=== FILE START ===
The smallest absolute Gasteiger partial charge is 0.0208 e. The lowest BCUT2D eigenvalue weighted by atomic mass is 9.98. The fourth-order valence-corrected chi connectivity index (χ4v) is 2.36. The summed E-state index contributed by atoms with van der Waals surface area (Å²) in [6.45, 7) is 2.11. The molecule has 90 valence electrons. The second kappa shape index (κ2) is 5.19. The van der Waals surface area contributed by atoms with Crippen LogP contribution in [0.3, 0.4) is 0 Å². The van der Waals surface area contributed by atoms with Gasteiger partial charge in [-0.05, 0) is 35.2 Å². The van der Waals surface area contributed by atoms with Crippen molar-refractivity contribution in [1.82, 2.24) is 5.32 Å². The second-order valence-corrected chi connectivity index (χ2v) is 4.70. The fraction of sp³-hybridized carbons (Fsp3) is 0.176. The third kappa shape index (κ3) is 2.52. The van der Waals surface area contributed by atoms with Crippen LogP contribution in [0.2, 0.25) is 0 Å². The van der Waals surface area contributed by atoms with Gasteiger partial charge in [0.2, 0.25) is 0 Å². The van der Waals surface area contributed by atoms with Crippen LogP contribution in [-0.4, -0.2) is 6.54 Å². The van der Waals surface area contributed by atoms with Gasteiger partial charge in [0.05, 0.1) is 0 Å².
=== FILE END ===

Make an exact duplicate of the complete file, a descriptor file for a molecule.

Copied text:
The smallest absolute Gasteiger partial charge is 0.0208 e. The lowest BCUT2D eigenvalue weighted by atomic mass is 9.98. The fourth-order valence-corrected chi connectivity index (χ4v) is 2.36. The summed E-state index contributed by atoms with van der Waals surface area (Å²) in [6.45, 7) is 2.11. The molecule has 90 valence electrons. The second kappa shape index (κ2) is 5.19. The van der Waals surface area contributed by atoms with Crippen LogP contribution in [0.3, 0.4) is 0 Å². The van der Waals surface area contributed by atoms with Gasteiger partial charge in [-0.05, 0) is 35.2 Å². The van der Waals surface area contributed by atoms with Crippen molar-refractivity contribution in [1.82, 2.24) is 5.32 Å². The second-order valence-corrected chi connectivity index (χ2v) is 4.70. The fraction of sp³-hybridized carbons (Fsp3) is 0.176. The third kappa shape index (κ3) is 2.52. The van der Waals surface area contributed by atoms with Crippen LogP contribution in [0.2, 0.25) is 0 Å². The van der Waals surface area contributed by atoms with Gasteiger partial charge in [0.2, 0.25) is 0 Å². The van der Waals surface area contributed by atoms with Crippen LogP contribution in [-0.4, -0.2) is 6.54 Å². The van der Waals surface area contributed by atoms with Gasteiger partial charge in [0.05, 0.1) is 0 Å².